Guide the learner

All games help you with the list of controls you use to play the game. Some games have too many controls. There are some other games which require simple mouse clicks.

You can choose how you want the learner to play the game. But make sure that you explain to the learner how he/she has to play the game.

Some games give instructions in the form of written text and some others have a guided tutorial where you play the first level of the game with assistance.

In the Blood Typing game, you have a help section that tells you how to play the game.

Include Incentives and Rewards

Feedback, rewards, incentives motivate gamers to play the game further. I have played many games where you earn points and buy some boosters for the game for the points earned.

In e-learning, rewards will motivate the learner to explore and learn more. 

In the Blood Typing game when you correctly transfuse blood, you get words of acknowledgement and encouragement.


Increase the challenge gradually

Every game gets interesting as it proceeds. A game starts at a basic level and proceeds to advanced levels. You master the game as you clear each level.

Coming to e-learning, get the learner started with a basic level activity or problem and increase the difficulty levels as the learner clears each level.

In the Blood Typing game, while treating each patient you have 3 levels of challenge.

Include Trial and Error

If the learner fails to successfully complete a level, he/she must be given another chance or umpteen chances till he/she actually succeeds. If the learner fails at level 2, he should be allowed to play the level again and not start from level 1.

The Blood Typing game allows you to repeat steps to do the blood transfusion right.

Now it is your turn. Have you worked on a game based e-learning course? If so please share your experiences.




Enhancing the Instructional Value in the Home Sweet Home Series

I thoroughly enjoyed playing Home Sweet Home series of games. You can read the summary of the games here.

In this post I share some ideas that could probably improve the instructional value of the game.

Before I proceed below is a snapshot of Ms Green’s kitchen.

If you remember in my previous post I had given an example of a client requirement that is Ms Green’s requirement that her kitchen has greenery. Based on the requirement, I have placed some plants and pots here and there. If you notice there is a design mistake here. I have placed a pot close to the sink and you can also find lots of plants somewhere in the middle of the kitchen. This is a clear mistake. However the game does not mind this mistake. I actually earned full points for this design because I used plants to design the kitchen.

If the game could pin point interior design mistakes and give tips on good interior design, it could be a real value add and there would be some kind of learning here.

So tips related to or concepts of interior design can be given to the gamer in the form of pop up text boxes. This is one thing that can increase the instructional value of the game.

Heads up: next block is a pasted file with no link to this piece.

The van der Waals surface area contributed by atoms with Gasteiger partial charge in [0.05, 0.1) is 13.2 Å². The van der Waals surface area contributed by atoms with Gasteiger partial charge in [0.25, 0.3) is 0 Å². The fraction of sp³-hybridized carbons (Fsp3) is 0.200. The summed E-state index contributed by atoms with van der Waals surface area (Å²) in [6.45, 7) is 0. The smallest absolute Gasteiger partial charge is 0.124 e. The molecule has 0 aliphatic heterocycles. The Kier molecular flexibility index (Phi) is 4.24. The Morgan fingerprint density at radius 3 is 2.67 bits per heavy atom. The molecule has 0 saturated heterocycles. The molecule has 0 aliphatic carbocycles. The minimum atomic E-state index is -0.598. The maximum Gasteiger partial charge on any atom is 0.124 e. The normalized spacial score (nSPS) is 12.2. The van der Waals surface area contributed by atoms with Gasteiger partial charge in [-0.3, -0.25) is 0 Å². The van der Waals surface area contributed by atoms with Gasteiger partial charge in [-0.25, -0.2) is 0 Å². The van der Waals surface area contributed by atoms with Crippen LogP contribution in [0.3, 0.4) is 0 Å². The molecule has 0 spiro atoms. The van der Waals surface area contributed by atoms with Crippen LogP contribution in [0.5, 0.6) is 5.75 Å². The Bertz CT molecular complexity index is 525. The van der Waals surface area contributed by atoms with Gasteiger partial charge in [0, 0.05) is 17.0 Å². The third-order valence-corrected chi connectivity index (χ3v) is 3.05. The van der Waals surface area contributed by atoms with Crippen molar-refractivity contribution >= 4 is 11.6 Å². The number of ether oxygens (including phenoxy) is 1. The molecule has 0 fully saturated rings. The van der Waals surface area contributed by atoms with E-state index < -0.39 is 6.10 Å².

The other thing that the game can give more importance to is the budget.

As I mentioned earlier the game has budget constraints and there is a limit to how many items you can use to design a room or a kitchen. However the numbers do not attract your attention. There is no real challenge in exercing the budget or the item numbers because you know if the client wants a country feel in the living room, you just have to use asian furniture and furnishings. You do not have to bother about the budget because, the moment you exercise your item limit, the game allows you to start building.

The game could probably get the gamers to pay more attention to the budget and the number of items he/she can use. The importance of budget in interior design needs to be highlighted.

The gamer might feel challenged if he/she is asked to design a living room using a low budget, yet make the living room look good. The budget constraint need to be highlighted.

I do not think that not giving tips on interior design or not emphasizing too much on budget is making the game less enjoyable.

These series of games are extremely entertaining as they are.

Yet a value add in such games can do wonders.

Please do play this game and let me know your views.

Home Sweet Home Series : Instructional Games for Interior Design Lovers

Yesterday I downloaded the trial version of this highly addictive game called Home Sweet Home  at www.bigfishgames.com.

I just could not stop playing. I was totally hooked into this game.If you love interior design and would like to try it out in a virtual set up, Home Sweet Home might interest you too.       

Here is a snapshot of the game interface picked up from the Big Fish Games website:

 Home Sweet Home allows you to design just the living room. Home Sweet Home 2: Kitchens and Baths allows you design not only the living room but also kitchen and the bathroom.

 In these games you design the interiors of a flat depending on the client (flat owner ) requirements. At the outset the requirements of the client are clear.

An example of a requirement could be : Ms Green wants lots of greenery inside her kitchen. So you as an interior designer, design the kitchen in such a fashion that there are lots of interior plants placed in the kitchen. You have a budget  and also restrictions on how many items you can use. Your goal is to exercise your creative skills and create the design the client actually wants and increase client satisfaction levels. The more the client sastisfaction level is, the more you earn.

At every level you are given clear requirements and all that you have to do is design the flat accordingly. There is a budget, there are workers using whom you build the interiors, there are deadlines and the game gets interesting as you play.